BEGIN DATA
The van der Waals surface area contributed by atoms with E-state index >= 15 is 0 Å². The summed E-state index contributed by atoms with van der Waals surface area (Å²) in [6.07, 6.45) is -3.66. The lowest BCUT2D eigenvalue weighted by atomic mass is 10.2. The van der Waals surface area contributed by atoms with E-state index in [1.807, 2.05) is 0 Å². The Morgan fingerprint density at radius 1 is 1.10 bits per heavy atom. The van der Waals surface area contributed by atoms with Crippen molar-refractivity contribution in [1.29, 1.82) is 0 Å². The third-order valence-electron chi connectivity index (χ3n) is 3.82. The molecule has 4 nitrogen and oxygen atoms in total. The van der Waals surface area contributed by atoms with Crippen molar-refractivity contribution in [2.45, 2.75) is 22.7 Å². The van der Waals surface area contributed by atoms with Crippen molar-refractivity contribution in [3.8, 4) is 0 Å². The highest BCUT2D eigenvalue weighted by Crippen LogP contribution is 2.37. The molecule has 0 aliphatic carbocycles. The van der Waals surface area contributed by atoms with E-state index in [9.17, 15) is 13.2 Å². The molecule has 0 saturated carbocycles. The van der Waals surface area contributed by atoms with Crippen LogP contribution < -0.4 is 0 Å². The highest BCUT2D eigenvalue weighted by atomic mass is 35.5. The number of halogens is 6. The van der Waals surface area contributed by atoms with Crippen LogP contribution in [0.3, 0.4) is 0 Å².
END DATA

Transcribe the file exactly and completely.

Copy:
The van der Waals surface area contributed by atoms with E-state index >= 15 is 0 Å². The summed E-state index contributed by atoms with van der Waals surface area (Å²) in [6.07, 6.45) is -3.66. The lowest BCUT2D eigenvalue weighted by atomic mass is 10.2. The van der Waals surface area contributed by atoms with E-state index in [1.807, 2.05) is 0 Å². The Morgan fingerprint density at radius 1 is 1.10 bits per heavy atom. The van der Waals surface area contributed by atoms with Crippen molar-refractivity contribution in [1.29, 1.82) is 0 Å². The third-order valence-electron chi connectivity index (χ3n) is 3.82. The molecule has 4 nitrogen and oxygen atoms in total. The van der Waals surface area contributed by atoms with Crippen molar-refractivity contribution in [2.45, 2.75) is 22.7 Å². The van der Waals surface area contributed by atoms with Crippen molar-refractivity contribution in [3.8, 4) is 0 Å². The highest BCUT2D eigenvalue weighted by Crippen LogP contribution is 2.37. The molecule has 0 aliphatic carbocycles. The van der Waals surface area contributed by atoms with E-state index in [9.17, 15) is 13.2 Å². The molecule has 0 saturated carbocycles. The van der Waals surface area contributed by atoms with Crippen LogP contribution < -0.4 is 0 Å². The highest BCUT2D eigenvalue weighted by atomic mass is 35.5. The number of halogens is 6. The van der Waals surface area contributed by atoms with Crippen LogP contribution in [0.3, 0.4) is 0 Å².